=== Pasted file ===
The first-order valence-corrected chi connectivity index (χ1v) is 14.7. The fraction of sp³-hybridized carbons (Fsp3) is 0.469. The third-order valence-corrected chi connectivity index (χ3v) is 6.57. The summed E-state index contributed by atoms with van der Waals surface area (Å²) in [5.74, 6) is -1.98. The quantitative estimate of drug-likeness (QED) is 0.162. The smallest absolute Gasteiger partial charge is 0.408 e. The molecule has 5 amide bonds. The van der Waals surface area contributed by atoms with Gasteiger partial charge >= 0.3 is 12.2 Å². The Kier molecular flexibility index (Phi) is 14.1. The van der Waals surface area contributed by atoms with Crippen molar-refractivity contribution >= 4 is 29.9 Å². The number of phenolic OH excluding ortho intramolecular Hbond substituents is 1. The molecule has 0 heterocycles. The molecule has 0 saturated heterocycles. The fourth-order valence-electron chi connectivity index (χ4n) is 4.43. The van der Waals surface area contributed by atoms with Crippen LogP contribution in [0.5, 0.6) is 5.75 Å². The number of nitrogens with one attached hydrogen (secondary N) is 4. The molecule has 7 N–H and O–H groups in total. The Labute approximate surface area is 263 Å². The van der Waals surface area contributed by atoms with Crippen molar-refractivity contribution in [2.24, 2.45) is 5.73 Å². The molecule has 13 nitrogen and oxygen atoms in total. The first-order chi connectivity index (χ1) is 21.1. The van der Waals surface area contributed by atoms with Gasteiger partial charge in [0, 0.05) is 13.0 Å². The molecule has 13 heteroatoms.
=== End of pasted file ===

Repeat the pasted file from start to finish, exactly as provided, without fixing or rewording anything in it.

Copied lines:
The first-order valence-corrected chi connectivity index (χ1v) is 14.7. The fraction of sp³-hybridized carbons (Fsp3) is 0.469. The third-order valence-corrected chi connectivity index (χ3v) is 6.57. The summed E-state index contributed by atoms with van der Waals surface area (Å²) in [5.74, 6) is -1.98. The quantitative estimate of drug-likeness (QED) is 0.162. The smallest absolute Gasteiger partial charge is 0.408 e. The molecule has 5 amide bonds. The van der Waals surface area contributed by atoms with Gasteiger partial charge >= 0.3 is 12.2 Å². The Kier molecular flexibility index (Phi) is 14.1. The van der Waals surface area contributed by atoms with Crippen molar-refractivity contribution >= 4 is 29.9 Å². The number of phenolic OH excluding ortho intramolecular Hbond substituents is 1. The molecule has 0 heterocycles. The molecule has 0 saturated heterocycles. The fourth-order valence-electron chi connectivity index (χ4n) is 4.43. The van der Waals surface area contributed by atoms with Crippen LogP contribution in [0.5, 0.6) is 5.75 Å². The number of nitrogens with one attached hydrogen (secondary N) is 4. The molecule has 7 N–H and O–H groups in total. The Labute approximate surface area is 263 Å². The van der Waals surface area contributed by atoms with Crippen molar-refractivity contribution in [2.24, 2.45) is 5.73 Å². The molecule has 13 nitrogen and oxygen atoms in total. The first-order chi connectivity index (χ1) is 21.1. The van der Waals surface area contributed by atoms with Gasteiger partial charge in [0, 0.05) is 13.0 Å². The molecule has 13 heteroatoms.